On Monday, Trump attorneys Jay Sekulow and Rudy Giuliani called for Mueller's probe - which Trump has long called a "hoax" and a "witch hunt" - to be put on hold if Rosenstein gets the boot.
Last Friday the New York Times published a bombshell story reporting that in May of 2017 Deputy Attorney General Rod Rosenstein suggested that he and people interviewing for the job of Federal Bureau of Investigation director should "wear a wire" to record the utterances of President Trump.
As the Washington Post's Aaron Blake explains on Twitter, Rosenstein could potentially limit the president's ability to appoint a successor if he forces him to fire him, whereas the president could pick whomever he chooses should Rosenstein tender his resignation.
Speculation heightened that the Trump administration would nix Mueller's investigation should Rosenstein exit the Justice Department.
The person said Rosenstein had expressed to others that he should resign because he "felt very compromised" and the controversy hurt his ability to oversee the Russian Federation inquiry, said a person close to Trump. Rosenstein was captured by photographers leaving the White House after his meetings Monday and was led out by Kelly, later returning to the White House. After all, Trump told Geraldo Rivera in an interview set to air Monday that he wouldn't fire Rosenstein until he had "all of the facts". In other cases, Trump has publicly and privately shamed a staffer, pushing them to resign of their own volition. Only the Times knows who's leaking these "erratic" Rosenstein tales and it's not clear its reporters know whether they are being used for nefarious purposes (or whether they care).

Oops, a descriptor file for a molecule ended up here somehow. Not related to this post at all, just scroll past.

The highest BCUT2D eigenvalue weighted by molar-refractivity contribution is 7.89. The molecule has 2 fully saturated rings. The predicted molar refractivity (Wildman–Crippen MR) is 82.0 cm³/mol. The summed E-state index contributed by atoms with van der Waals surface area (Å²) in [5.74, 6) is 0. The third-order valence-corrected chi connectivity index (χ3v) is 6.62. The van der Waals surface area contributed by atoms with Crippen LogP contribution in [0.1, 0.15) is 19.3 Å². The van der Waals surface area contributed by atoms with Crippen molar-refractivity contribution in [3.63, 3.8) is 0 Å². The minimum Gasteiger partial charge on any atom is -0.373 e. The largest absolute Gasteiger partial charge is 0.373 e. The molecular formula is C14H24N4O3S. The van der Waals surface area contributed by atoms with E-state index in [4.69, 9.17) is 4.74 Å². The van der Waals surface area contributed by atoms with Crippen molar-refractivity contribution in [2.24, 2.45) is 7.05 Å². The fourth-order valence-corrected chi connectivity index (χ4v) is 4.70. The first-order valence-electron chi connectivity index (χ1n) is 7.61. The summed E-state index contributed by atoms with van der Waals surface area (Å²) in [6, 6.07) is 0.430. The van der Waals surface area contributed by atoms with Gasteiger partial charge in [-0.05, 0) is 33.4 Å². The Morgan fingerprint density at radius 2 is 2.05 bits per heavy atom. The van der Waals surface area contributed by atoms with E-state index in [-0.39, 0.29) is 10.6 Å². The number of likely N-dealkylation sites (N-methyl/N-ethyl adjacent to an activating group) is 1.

Trump's Supreme Court nominee Brett Kavanaugh is mired in allegations of sexual misconduct that have derailed what seemed like a certain path to a lifetime appointment on the nation's most powerful court. Over the past 24 hours there's been confusion about whether Rosenstein resigned, or is expecting to be fired.
Associated Press is reporting that Trump is angry and asking confidants, both inside and outside the White House, how to respond. He received mixed messages. Mr. Rosenstein had become convinced that he should resign, according to people close to him. Others suggested restraint while seeing if the report was incorrect or if it was planted by some adversary.
US Deputy Attorney General Rod Rosenstein is overseeing the investigation into alleged Russian interference during the 2016 election.
Rumors of the impending firing of Deputy Attorney General Rod Rosenstein flooded the internet today - but the controversial figure has survived to see another day as the man responsible for overseeing the Mueller investigation. A spokesman for Mueller declined to comment.
"If the rumours of Deputy AG's Rosenstein's departure are true, I am deeply concerned that it puts that investigation at risk". Days later, Rosenstein appointed Mueller, and the special counsel has since been examining the firing of Comey and whether it was part of a pattern of behaviour that amounts to obstruction of justice by the president.